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UncategorizedSoda industry says evictions are comparable to the price...

Soda industry says evictions are comparable to the price of a Dr. Pepper

By Tim Redmond

March 4, 2014 — Political campaigns are full of hyperbole. But a mailer from the American Beverage Association that arrived at my house yesterday has to be some sort of new record.

It starts off warning of what we all know – the cost of living is going up, rents are soaring, evictions are driving people from their homes – and then it tells us what we REALLY need to worry about: The cost of a can of soda.

“While Mayor Lee is trying to address affordability, two supervisors, Scott Wiener and Eric Mar, are pushing a new tax on certain beverages, like sports drinks, juice drinks, sodas, and teas. They say it’s to make our city healthier, but we all know that taxes don’t reduce obesity rates.”

Now: How many things are wrong with that statement?

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The first is that the aim of this law is sugary drinks, not “teas.” You can still buy a cup of tea at your loccal café without paying a tax. On the other hand, a can of “ice tea” that’s has about 20 teaspoons of sugar … yeah, that gets taxed.

Actually, the first is that anyone would seriously consider a comparison between the cost of housing (a necessity of life) and sugar-laden drinks is nuts. (more after the jump)

Marke B.
Marke Bieschke is the publisher and arts and culture editor of 48 Hills. He co-owns the Stud bar in SoMa. Reach him at marke (at) 48hills.org, follow @supermarke on Twitter.
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5 COMMENTS

  1. […] The American Beverage Association’s anti-soda-tax coalition in San Francisco, the Coalition for an Affordable City, has started their ridiculous marketing campaign leading up to the November vote, playing off of increasing concerns over affordability of living in the city. They argue that SFers already pay so much to live in the city, that another “big” tax – which is only 2 cents per ounce, hardly “big” in my opinion – places an unfair burden on consumers.  I was pleased to see that their Twitter feed, @NoSFBevTax, is not getting much of a positive response. [48 Hills] […]

  2. Nope haven’t received mine yet. But happy to have some objective comments to this dangerous bill.
    Since when is it the fault of the manufacturers because we can not and do not educate and control our children ….oh I guess it is the same time when the landlords are held accountable because tenants sign a 30 day lease and they decide the landlord seemingly owes them something more.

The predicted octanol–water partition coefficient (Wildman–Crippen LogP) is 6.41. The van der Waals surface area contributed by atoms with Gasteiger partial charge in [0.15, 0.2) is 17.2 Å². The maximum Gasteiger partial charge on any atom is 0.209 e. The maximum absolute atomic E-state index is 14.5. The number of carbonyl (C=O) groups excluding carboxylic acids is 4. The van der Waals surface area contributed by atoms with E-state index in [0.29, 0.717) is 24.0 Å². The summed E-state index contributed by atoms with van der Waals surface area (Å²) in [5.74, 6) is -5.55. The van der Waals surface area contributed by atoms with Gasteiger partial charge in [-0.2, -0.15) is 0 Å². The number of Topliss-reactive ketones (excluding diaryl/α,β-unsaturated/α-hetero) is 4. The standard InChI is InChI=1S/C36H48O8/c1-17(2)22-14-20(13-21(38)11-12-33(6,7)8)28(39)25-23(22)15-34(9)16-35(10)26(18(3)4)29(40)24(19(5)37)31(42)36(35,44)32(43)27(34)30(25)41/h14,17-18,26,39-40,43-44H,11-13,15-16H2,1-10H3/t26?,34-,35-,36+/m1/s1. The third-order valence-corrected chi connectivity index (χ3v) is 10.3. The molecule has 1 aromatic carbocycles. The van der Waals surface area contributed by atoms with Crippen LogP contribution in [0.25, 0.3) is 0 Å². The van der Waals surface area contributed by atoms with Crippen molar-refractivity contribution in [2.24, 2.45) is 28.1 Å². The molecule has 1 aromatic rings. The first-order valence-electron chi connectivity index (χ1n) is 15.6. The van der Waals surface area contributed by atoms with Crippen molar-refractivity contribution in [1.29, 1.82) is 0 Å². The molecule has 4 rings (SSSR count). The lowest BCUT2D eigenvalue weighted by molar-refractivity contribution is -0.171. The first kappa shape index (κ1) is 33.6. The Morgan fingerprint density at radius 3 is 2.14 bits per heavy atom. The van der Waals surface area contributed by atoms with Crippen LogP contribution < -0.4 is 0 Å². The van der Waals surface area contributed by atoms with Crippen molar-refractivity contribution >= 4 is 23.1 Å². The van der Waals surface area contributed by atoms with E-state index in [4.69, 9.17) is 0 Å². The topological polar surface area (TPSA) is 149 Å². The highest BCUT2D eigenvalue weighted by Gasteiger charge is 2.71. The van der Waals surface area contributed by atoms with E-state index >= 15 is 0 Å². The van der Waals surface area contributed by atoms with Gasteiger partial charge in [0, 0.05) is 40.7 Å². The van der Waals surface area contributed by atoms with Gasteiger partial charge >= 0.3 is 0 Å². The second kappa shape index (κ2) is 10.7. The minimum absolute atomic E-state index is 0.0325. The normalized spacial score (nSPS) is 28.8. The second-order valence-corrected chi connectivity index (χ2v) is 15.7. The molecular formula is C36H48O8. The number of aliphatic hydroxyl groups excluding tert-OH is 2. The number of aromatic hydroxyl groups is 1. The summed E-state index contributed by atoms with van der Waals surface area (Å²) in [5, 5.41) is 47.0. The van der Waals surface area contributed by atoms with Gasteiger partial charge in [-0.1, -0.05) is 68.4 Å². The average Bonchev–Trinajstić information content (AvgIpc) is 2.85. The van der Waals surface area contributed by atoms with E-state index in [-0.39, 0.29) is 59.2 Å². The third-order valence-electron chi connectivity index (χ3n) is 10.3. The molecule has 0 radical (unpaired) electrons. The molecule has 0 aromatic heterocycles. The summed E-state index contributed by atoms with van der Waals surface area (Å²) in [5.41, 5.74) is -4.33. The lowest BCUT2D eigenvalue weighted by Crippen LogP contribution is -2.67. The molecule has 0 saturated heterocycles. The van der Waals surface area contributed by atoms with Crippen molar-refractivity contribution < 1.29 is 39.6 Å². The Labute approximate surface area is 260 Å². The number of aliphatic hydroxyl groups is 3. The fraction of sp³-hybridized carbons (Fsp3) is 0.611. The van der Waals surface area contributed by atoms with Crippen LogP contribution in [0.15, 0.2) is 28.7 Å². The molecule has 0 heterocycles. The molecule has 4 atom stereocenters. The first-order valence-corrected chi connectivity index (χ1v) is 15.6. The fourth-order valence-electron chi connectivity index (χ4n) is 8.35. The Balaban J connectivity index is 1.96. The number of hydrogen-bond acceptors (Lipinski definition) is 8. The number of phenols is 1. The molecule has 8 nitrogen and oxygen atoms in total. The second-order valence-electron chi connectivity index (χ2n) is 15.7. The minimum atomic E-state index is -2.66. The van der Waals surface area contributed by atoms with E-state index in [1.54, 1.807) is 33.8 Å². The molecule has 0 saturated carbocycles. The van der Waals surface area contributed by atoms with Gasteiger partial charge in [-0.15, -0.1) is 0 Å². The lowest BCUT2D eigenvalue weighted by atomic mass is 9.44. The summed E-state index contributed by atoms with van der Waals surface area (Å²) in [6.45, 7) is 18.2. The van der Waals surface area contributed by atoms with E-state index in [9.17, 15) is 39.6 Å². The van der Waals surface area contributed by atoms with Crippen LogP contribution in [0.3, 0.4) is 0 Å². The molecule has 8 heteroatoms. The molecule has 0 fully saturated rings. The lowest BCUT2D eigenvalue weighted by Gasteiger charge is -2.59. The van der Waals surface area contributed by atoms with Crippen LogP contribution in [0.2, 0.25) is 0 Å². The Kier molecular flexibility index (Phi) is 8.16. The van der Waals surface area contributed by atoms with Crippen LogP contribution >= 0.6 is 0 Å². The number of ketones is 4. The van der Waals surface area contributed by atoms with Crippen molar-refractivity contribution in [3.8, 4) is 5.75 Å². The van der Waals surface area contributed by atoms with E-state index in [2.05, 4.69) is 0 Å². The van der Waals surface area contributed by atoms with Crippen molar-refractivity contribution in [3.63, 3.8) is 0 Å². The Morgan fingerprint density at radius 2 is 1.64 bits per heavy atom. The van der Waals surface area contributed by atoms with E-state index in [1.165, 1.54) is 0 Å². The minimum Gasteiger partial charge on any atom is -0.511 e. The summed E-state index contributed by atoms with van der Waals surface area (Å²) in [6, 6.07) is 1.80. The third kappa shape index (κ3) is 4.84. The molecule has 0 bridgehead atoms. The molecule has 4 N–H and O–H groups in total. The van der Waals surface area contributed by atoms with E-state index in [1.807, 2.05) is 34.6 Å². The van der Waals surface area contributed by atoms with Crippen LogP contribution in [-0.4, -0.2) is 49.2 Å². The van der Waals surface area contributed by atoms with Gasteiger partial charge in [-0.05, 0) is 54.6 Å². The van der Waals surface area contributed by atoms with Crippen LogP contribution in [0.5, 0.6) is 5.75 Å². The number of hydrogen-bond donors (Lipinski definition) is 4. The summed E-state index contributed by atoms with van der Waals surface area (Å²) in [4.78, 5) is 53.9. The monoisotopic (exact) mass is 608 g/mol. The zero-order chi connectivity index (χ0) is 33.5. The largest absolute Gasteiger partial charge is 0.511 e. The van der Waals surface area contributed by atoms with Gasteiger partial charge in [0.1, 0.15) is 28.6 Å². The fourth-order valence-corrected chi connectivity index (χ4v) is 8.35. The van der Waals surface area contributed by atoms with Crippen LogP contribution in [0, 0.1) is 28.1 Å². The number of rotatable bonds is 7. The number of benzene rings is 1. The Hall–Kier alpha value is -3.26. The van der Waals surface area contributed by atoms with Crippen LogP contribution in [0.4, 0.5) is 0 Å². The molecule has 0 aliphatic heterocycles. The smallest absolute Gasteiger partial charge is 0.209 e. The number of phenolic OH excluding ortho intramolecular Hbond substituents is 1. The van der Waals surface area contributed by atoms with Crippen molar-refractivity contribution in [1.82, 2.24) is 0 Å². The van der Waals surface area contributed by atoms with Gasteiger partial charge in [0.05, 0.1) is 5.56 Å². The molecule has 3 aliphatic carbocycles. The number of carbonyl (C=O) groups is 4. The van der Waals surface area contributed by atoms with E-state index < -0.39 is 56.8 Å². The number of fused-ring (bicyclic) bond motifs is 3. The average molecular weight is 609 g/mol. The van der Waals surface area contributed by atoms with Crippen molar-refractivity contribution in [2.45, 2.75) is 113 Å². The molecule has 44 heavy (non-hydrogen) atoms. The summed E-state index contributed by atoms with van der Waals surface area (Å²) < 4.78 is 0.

But I digress, back to soda tax – yes this is dangerous and why are all purchasers even the responsible users subject to this tax? – Dangerous precedent – What is next a tax on red meat because some veggys decide it is not healthy for the rest of us – bovine excrement!

  3. My mailer came today. I see it has a tear off postcard you can fill out and send back to the Coalition for an Affordable City, to get on their mailing list. The postcard is postage paid. Perhaps people who support the soda tax will tear off their postcards and mail them back without filling them out – CAC would have to pay the postage but would get no new names for their list of “thousands of SF leaders and citizens” they claim oppose the tax.

  4. Thanks for this! I too was insulted by this mailer. Their claims are ridiculous and just plain wrong. As a mother of a tween, who has new found freedom, I’ll be thrilled when the cost of sugary drinks goes up in SF! We all need to work together to make our communities healthy, and a tax on sugary drinks that will be used to improve PE and school food, provide more opportunities for low income youth to participate in Rec and Park Programs, funds community-based education/nutrition programs, provides funds for the City’s new Healthy Retail program transforming corner stores to offer healthier options, and funds the creation of water filling stations around the City is exactly what we need! Thank you to the 6 Supervisors who are co-sponsoring the measure– Mar, Wiener, Cohen, Avalos, Chiu, and Campos. Interesting that the mailer only mentioned 2… I’m sure they don’t want to advertise the strong support of this measure. Thx for your post! This is only the beginning…

  5. Thanks for calling this out, Tim. We got the same one — it was addressed to my husband, not me. Clearly they are targeting men out of some belief that men care less about health and more about paying taxes? Sad.

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